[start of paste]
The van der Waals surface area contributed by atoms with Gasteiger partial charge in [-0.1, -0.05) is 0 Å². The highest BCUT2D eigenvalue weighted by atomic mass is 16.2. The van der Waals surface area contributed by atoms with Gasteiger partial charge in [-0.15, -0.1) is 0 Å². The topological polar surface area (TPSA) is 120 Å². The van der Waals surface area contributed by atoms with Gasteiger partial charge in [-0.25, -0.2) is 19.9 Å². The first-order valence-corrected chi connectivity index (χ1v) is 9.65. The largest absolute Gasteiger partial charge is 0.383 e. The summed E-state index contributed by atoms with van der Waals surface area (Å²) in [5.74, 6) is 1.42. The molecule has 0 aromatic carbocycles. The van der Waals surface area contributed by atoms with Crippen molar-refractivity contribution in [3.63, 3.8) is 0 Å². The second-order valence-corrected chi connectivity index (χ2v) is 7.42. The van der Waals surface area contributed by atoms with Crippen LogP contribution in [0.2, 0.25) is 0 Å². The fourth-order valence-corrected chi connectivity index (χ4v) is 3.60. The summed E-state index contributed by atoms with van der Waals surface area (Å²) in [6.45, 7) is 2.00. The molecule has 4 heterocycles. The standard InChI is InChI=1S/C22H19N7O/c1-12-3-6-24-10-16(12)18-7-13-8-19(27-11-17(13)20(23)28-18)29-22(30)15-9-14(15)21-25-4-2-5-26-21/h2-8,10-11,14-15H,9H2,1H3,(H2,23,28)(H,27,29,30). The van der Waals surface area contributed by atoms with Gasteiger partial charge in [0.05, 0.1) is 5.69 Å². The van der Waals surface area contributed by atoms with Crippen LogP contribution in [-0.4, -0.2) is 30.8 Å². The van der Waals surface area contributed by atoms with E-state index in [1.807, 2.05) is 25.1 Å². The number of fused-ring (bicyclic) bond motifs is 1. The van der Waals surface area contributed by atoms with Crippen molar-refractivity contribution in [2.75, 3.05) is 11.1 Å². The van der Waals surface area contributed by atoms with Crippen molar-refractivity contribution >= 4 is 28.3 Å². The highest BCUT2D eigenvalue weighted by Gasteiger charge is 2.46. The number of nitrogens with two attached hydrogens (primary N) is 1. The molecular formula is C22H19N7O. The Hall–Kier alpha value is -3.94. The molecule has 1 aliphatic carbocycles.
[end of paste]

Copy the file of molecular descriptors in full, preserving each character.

The van der Waals surface area contributed by atoms with Gasteiger partial charge in [-0.1, -0.05) is 0 Å². The highest BCUT2D eigenvalue weighted by atomic mass is 16.2. The van der Waals surface area contributed by atoms with Gasteiger partial charge in [-0.15, -0.1) is 0 Å². The topological polar surface area (TPSA) is 120 Å². The van der Waals surface area contributed by atoms with Gasteiger partial charge in [-0.25, -0.2) is 19.9 Å². The first-order valence-corrected chi connectivity index (χ1v) is 9.65. The largest absolute Gasteiger partial charge is 0.383 e. The summed E-state index contributed by atoms with van der Waals surface area (Å²) in [5.74, 6) is 1.42. The molecule has 0 aromatic carbocycles. The van der Waals surface area contributed by atoms with Crippen molar-refractivity contribution in [3.63, 3.8) is 0 Å². The second-order valence-corrected chi connectivity index (χ2v) is 7.42. The van der Waals surface area contributed by atoms with Crippen LogP contribution in [0.2, 0.25) is 0 Å². The fourth-order valence-corrected chi connectivity index (χ4v) is 3.60. The summed E-state index contributed by atoms with van der Waals surface area (Å²) in [6.45, 7) is 2.00. The molecule has 4 heterocycles. The standard InChI is InChI=1S/C22H19N7O/c1-12-3-6-24-10-16(12)18-7-13-8-19(27-11-17(13)20(23)28-18)29-22(30)15-9-14(15)21-25-4-2-5-26-21/h2-8,10-11,14-15H,9H2,1H3,(H2,23,28)(H,27,29,30). The van der Waals surface area contributed by atoms with Gasteiger partial charge in [0.05, 0.1) is 5.69 Å². The van der Waals surface area contributed by atoms with Crippen LogP contribution in [-0.4, -0.2) is 30.8 Å². The van der Waals surface area contributed by atoms with E-state index in [1.807, 2.05) is 25.1 Å². The number of fused-ring (bicyclic) bond motifs is 1. The van der Waals surface area contributed by atoms with Crippen molar-refractivity contribution in [2.75, 3.05) is 11.1 Å². The van der Waals surface area contributed by atoms with Crippen molar-refractivity contribution >= 4 is 28.3 Å². The highest BCUT2D eigenvalue weighted by Gasteiger charge is 2.46. The number of nitrogens with two attached hydrogens (primary N) is 1. The molecular formula is C22H19N7O. The Hall–Kier alpha value is -3.94. The molecule has 1 aliphatic carbocycles.